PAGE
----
I had read an article some time back that compared the choice of toys made for boys or girls and which were more popular. Not having a photographic memory I don't recall the entire gist of the article, but I do recall that the toys available for boys were meant to (in large part) bring about a sort of 3rd party play. Such as action figures or something to play "with". Meanwhile the toys packaged for girls had a more personal interactive role involved. Such as things that the child could "do".
In comparison to an article posted on PSX Extreme Newsletter the contrasting sides were related to boys and girls or rather men and women and game playing habits. I found the article interesting to the degree of posing the question, but then leaving it open to public comments to propose a rationale that might identify why more men than women play games. I'd have liked to see more of that direction followed. As nice as it is to see that some of the comments evaluated that aspect, I figured I'd add my two cents.
Being a guy, and being what I would consider a gamer, I think I have a good feel for the why I play games. They are fun. They allow me to do things I couldn't such as drive a suped up way expensive sports car. Games give an escape, when I feel frustrated I'd rather play a game to blow off steam than have a fit of actual road rage or any other act of violent behavior. Games can provide an alternate reality allowing me to experience what is "could" have been like for someone in an earlier time period. (Though I'm sure in that time period, I'd have to find some time to sleep and eat, unlike in most games...)
In an effort to not assume what women feel about games or their lives. I have observed that women often are more interested in connections than the standard isolation of game consoles. Perhaps games do not offer enough connection, though they have become much better about that through the various online games that are available now. This of course is not to say that all women dislike video games and like hanging out with others, nor is it to say that all guys would rather sit in front of a TV blasting swarms of alien invaders instead of go out with other real live people and do something. What I do think is that women are more likely to spend less time invested in a virtual game world that doesn't offer any real world value or substance (i.e. level grinding on a role playing game comes to mind). I do think that with the advent of social media and the games that allow for interaction, women are more involved than what they had been. Whether this is a shift in isolated media to social media or if it shows the evolution from treating women targeted games as being only frilly and cutesy to giving more realistic and appropriate roles in games. I don't know... maybe the paradigm hasn't shifted at all.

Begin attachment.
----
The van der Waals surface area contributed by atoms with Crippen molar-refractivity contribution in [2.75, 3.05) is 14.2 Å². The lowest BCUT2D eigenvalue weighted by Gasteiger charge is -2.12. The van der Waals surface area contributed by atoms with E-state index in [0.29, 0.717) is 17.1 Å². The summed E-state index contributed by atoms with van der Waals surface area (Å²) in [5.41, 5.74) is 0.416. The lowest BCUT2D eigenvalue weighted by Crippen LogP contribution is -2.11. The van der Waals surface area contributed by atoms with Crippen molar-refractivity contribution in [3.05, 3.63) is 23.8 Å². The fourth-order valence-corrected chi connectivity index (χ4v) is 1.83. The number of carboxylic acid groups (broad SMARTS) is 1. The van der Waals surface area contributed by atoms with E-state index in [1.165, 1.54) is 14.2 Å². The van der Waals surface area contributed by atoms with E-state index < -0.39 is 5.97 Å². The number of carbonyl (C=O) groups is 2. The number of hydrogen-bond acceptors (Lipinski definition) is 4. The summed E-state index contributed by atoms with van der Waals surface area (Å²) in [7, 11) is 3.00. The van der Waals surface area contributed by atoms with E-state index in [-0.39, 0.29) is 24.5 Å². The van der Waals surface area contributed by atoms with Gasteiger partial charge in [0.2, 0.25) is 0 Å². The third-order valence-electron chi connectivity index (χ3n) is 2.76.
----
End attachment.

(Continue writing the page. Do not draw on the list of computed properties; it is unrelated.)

I think that what I am taking away from this thought process is that by and large games have (either by design or inadvertently) not been effective in gaining women players. I don't know that there is a simple blueprint that would ratify this stereotype, but I think that one place to start would be with asking women what they would want to spend their time playing. Oh, and then of course implementing that into a game. Even if it means not adding that huge meat-headed hero that can slaughter a ba-zillion zombies, rescue the village and whiten his teeth all in a days work.